Borussia’s pressing and shape unsettled Barcelona – they are clearly not used to teams playing in this way – and prevented them from asserting any meaningful dominance in dangerous territory.  Borussia’s passing was slick, short and crisp for the most part.

The most impressive part of Gladbach’s first half display though was the movement off the ball.  While some players, like Traore and Wendt, made the runs you would expect (although the latter looked overawed and fearful), the attacking trio of Hazard, Raffael – who was outstanding – and Stindl supported each other by remaining fairly close and their angles had Barcelona’s twisting and turning.  They could, and perhaps should, have made more of their first half display but for final-pass profligacy.

Barcelona had their chances too via Suarez and Neymar, with the Uruguayan going very close.  Neymar made himself into the ‘boo-boy’ for the home fans with a series of theatrics.  It’s such a shame that someone so talented frequently displays that unsporting side to his game.

Neymar, on his feet for a change

Gladbach’s 1-0 half-time lead, via Thorgan Hazard’s counter-attacking goal, was not undeserved.  And yet, from this point on, belief seemed to sap away from them.  This transmitted to the fans, whose boisterous support became increasingly lukewarm and fearful.

Whether or not this was a conscious tactical decision taken by Schubert or the instinctive reflex to guard what you have, Borussia regressed into themselves like testicles plunged into the Arctic Ocean.  However, Gladbach are not Chelsea, and have neither the nous nor the skill set to park the bus.  Their reluctance to press, coupled with Barcelona’s much higher defensive line, meant that Stindl and Hazard spent most of the second half in Busquets’ pocket inside their own half.  It was a tactical blunder of the highest order.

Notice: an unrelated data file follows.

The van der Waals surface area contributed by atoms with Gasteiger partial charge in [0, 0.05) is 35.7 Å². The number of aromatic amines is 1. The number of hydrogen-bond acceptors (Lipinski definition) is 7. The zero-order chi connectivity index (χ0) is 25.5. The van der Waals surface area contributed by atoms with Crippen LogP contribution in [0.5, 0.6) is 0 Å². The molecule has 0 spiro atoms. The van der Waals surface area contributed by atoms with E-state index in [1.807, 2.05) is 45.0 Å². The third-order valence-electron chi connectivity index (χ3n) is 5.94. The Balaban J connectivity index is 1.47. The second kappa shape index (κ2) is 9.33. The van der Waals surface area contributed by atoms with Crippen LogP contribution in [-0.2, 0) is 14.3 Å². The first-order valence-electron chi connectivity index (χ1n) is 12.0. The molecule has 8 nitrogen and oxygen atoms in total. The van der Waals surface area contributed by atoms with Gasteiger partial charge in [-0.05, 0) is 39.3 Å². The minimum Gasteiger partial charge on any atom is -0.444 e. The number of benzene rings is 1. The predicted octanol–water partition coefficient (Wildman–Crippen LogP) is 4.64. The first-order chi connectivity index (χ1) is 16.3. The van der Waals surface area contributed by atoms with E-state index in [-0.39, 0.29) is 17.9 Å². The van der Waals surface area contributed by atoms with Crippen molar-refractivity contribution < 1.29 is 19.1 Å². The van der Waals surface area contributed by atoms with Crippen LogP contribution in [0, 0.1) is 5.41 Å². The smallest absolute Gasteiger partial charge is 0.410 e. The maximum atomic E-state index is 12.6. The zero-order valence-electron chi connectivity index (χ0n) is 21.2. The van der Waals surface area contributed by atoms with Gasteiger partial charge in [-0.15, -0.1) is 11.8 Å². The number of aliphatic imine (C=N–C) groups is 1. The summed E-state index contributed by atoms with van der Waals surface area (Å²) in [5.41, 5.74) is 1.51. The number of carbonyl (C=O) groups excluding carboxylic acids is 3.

Any rays of sunshine glimmering through the clouds of their second half performance came from aggressive and positive play.  Barcelona are great at keeping the ball and score five goals past half of the teams in la Liga because they come and try to cling on.  Raffael’s injury was a cruel blow as his direct running was causing all sorts of problems.  He was replaced up front by a wing-back in Fabian Johnson.  He’s a decent full back or even wide midfielder but he’s never, ever a striker.

There was a sense of inevitability about Barcelona’s goals.  They could start being more adventurous and controlling as they weren’t being pressed.  Arda Turan strengthened the right hand side of Barca’s attack when he replaced Alcacer, and took his goal very well. The winner came from a corner, outswung to the edge of the box where Busquets struck it well, but straight at Sommer.  The Swiss keeper spilled the shot and the ball rolled to Piqué, who poked it home.  It was certainly a jammy Swiss roll from Piqués perspective, but all in all Gladbach’s retreat allowed Barcelona to take initiative meaning that they ultimately, disappointingly, got what they deserved.

I’ll be back at Borussia Park for the match against Celtic, which already looks like the Europa League playoff.  Another club with global appeal (but with a Football Association limits their growth), yet I suspect I’ll hear less 11 year-olds saying “James Forrest is Boss”.